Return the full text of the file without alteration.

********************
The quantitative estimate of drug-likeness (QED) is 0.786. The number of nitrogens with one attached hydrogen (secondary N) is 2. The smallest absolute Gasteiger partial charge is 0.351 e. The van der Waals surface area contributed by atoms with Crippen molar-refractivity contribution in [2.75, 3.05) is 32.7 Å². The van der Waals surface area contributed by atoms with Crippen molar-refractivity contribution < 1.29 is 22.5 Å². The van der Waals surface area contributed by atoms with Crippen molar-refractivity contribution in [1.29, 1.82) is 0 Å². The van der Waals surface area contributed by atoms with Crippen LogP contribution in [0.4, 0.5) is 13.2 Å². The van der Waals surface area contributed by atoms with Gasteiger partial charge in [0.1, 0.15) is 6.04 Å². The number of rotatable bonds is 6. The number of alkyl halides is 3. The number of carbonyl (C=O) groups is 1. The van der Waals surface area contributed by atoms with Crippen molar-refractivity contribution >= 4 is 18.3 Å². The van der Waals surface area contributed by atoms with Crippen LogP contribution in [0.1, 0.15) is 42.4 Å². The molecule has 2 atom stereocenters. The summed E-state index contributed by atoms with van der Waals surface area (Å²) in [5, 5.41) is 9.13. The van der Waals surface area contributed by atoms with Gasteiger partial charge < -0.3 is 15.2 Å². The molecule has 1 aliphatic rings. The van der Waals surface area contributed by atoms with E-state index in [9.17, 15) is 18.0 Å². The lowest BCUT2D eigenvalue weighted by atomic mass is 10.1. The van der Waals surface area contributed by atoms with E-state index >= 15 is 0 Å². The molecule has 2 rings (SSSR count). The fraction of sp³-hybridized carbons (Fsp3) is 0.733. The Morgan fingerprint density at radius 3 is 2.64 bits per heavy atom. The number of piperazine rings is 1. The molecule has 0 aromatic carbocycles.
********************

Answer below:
The quantitative estimate of drug-likeness (QED) is 0.786. The number of nitrogens with one attached hydrogen (secondary N) is 2. The smallest absolute Gasteiger partial charge is 0.351 e. The van der Waals surface area contributed by atoms with Crippen molar-refractivity contribution in [2.75, 3.05) is 32.7 Å². The van der Waals surface area contributed by atoms with Crippen molar-refractivity contribution < 1.29 is 22.5 Å². The van der Waals surface area contributed by atoms with Crippen molar-refractivity contribution in [1.29, 1.82) is 0 Å². The van der Waals surface area contributed by atoms with Crippen LogP contribution in [0.4, 0.5) is 13.2 Å². The van der Waals surface area contributed by atoms with Gasteiger partial charge in [0.1, 0.15) is 6.04 Å². The number of rotatable bonds is 6. The number of alkyl halides is 3. The number of carbonyl (C=O) groups is 1. The van der Waals surface area contributed by atoms with Crippen molar-refractivity contribution >= 4 is 18.3 Å². The van der Waals surface area contributed by atoms with Crippen LogP contribution in [0.1, 0.15) is 42.4 Å². The molecule has 2 atom stereocenters. The summed E-state index contributed by atoms with van der Waals surface area (Å²) in [5, 5.41) is 9.13. The van der Waals surface area contributed by atoms with Gasteiger partial charge < -0.3 is 15.2 Å². The molecule has 1 aliphatic rings. The van der Waals surface area contributed by atoms with E-state index in [9.17, 15) is 18.0 Å². The lowest BCUT2D eigenvalue weighted by atomic mass is 10.1. The van der Waals surface area contributed by atoms with E-state index >= 15 is 0 Å². The molecule has 2 rings (SSSR count). The fraction of sp³-hybridized carbons (Fsp3) is 0.733. The Morgan fingerprint density at radius 3 is 2.64 bits per heavy atom. The number of piperazine rings is 1. The molecule has 0 aromatic carbocycles.